“Peter Pannu may be on £1m a year, but some things money can’t buy,” Colin Tattum Tweeted after Birmingham City’s win on Saturday. And he added a link1 to a picture of the team celebrating in the dressing room after the game.
Money can, of course, buy success. Manchester City, owned by one of the richest men in the world, also won on Saturday. They beat Arsenal 6-3 and are sure to be at or near the top at the end of the season.
Money can also buy food, heat and all the other necessities of life. There are a lot of people in this country who find it a struggle to buy these, including some who are employed by Manchester City and Arsenal. A news item2 yesterday reported that: ‘Citizens UK … calculates that it would take a full-time cleaner at either club 13 years to earn what Ozil or Touré earns in a week.’
The campaign for a living wage is having some effect, here’s another quote from the same article: ‘Manchester City recently became the first club to pledge it would pay a living wage to all apprentices and interns. Nixon Tod, a City fan who has led the campaign for his club to introduce the living wage, welcomed the move: “The next step would be for City to extend that commitment to all the subcontracted staff. This would affect hundreds of people and make Manchester City the leading living wage football club in the Premier League.”’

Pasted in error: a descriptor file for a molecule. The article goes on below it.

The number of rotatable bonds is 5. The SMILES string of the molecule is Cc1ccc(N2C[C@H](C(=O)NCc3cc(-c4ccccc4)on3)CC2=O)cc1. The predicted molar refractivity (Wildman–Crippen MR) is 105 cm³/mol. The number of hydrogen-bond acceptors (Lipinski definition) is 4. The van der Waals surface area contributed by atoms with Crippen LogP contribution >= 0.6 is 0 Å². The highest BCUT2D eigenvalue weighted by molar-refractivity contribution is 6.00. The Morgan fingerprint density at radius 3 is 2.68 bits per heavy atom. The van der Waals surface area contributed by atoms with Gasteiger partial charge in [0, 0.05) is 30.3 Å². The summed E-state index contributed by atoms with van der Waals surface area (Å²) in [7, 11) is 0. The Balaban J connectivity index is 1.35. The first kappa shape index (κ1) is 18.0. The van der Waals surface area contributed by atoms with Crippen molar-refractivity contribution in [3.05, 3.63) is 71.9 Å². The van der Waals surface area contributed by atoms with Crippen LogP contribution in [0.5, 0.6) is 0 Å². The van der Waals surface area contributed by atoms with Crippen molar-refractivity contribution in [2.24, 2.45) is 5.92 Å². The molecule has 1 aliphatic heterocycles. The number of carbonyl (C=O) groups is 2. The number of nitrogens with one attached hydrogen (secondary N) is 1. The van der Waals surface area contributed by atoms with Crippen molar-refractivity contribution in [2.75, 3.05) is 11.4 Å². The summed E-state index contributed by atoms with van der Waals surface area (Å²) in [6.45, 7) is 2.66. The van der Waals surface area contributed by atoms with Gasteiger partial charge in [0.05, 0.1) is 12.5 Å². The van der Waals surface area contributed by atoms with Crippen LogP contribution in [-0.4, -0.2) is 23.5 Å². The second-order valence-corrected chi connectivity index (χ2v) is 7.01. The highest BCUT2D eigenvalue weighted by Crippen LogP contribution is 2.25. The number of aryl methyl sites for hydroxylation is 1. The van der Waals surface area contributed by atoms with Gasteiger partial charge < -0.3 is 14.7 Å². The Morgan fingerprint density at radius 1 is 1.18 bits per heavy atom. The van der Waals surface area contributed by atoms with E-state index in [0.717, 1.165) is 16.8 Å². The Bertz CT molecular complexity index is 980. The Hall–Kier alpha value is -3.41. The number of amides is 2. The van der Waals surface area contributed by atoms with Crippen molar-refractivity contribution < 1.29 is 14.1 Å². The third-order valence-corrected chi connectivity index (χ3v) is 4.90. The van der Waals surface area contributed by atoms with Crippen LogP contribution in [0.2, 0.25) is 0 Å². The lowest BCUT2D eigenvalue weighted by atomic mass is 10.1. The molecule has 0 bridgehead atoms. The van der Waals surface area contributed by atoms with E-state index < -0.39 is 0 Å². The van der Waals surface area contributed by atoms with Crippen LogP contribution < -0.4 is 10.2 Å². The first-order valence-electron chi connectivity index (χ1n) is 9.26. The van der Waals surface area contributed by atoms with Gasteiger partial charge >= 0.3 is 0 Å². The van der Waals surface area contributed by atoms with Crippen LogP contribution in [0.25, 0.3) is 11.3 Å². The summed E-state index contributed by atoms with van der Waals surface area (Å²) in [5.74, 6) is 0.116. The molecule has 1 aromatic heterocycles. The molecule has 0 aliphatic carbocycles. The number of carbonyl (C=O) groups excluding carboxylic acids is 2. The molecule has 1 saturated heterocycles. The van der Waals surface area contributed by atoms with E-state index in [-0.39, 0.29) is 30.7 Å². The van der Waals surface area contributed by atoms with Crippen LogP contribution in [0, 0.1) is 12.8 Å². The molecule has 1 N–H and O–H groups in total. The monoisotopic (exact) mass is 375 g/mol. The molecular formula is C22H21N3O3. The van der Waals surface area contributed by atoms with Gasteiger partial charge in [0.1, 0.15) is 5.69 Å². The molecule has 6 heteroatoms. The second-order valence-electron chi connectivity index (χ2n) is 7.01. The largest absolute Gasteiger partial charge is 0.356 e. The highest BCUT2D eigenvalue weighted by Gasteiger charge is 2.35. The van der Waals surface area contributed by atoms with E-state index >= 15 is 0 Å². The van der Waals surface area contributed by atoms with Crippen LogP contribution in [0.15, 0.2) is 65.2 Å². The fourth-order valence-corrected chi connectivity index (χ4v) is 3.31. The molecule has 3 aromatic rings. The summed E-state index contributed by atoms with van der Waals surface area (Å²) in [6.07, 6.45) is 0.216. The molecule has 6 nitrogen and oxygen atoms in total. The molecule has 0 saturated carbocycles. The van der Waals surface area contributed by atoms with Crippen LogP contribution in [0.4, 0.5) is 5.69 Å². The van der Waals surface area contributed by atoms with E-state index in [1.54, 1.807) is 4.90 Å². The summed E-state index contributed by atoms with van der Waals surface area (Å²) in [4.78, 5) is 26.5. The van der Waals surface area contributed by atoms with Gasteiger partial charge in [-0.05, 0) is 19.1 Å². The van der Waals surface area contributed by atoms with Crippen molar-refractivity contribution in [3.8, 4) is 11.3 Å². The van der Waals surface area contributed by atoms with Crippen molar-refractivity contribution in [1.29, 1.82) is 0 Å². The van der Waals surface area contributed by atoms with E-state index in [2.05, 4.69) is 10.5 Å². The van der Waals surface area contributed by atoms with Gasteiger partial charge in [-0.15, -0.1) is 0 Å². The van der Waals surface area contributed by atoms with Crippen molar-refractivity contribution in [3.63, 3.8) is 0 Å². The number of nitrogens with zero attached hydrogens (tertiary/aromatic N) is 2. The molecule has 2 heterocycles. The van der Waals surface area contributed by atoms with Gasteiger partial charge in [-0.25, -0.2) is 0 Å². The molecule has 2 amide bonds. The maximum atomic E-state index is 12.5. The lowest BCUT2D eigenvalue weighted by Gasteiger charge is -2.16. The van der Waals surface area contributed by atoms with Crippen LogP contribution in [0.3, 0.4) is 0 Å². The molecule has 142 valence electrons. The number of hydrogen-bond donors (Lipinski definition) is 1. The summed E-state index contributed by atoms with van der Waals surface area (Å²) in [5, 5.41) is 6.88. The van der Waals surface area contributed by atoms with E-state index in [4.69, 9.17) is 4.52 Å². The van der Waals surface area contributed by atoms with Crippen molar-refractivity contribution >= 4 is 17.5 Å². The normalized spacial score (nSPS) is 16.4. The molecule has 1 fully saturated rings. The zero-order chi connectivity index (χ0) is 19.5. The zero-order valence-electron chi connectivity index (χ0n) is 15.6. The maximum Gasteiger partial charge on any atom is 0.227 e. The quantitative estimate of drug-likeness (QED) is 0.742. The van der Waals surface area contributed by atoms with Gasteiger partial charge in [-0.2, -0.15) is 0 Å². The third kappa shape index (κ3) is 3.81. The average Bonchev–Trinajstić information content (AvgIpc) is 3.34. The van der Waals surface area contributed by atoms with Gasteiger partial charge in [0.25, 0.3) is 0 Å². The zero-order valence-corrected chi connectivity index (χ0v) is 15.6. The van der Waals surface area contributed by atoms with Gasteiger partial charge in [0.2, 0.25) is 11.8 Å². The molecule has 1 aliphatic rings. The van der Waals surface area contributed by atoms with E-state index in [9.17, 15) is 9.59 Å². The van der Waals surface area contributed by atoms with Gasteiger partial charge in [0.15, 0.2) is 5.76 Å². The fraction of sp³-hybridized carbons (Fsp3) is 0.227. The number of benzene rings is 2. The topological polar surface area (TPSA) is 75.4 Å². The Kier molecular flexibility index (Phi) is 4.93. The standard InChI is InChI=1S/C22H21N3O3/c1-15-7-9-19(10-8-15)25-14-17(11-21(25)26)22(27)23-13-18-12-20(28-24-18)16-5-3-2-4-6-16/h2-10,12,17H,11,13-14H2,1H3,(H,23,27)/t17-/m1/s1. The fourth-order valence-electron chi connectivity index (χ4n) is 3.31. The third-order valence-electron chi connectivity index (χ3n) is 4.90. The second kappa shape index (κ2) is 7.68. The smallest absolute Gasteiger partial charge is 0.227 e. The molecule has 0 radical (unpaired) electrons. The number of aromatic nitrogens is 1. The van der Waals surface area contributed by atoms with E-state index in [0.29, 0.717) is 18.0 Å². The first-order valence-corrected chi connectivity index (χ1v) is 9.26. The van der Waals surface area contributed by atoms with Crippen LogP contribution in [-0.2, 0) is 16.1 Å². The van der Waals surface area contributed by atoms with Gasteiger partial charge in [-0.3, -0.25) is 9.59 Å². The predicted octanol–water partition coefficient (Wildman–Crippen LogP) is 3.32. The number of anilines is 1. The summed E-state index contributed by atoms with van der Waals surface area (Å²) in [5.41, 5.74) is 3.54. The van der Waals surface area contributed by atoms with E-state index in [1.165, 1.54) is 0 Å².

On a personal note, I can’t afford to buy time by employing a personal assistant so there will probably fewer posts on here this month. I do enjoy writing for this blog but not as much as I enjoy spending time with friends and going to carol concerts etc. If you too are busy at this time of year, don’t waste time reading my ramblings, spend it with your family and friends.
- Birmingham City FC Official’s photos – picture from inside dressing room
Super-rich football clubs attacked for keeping ground staff on poverty wages – While star players earn millions, clubs are resisting demands to raise the pay of catering, cleaning and security staff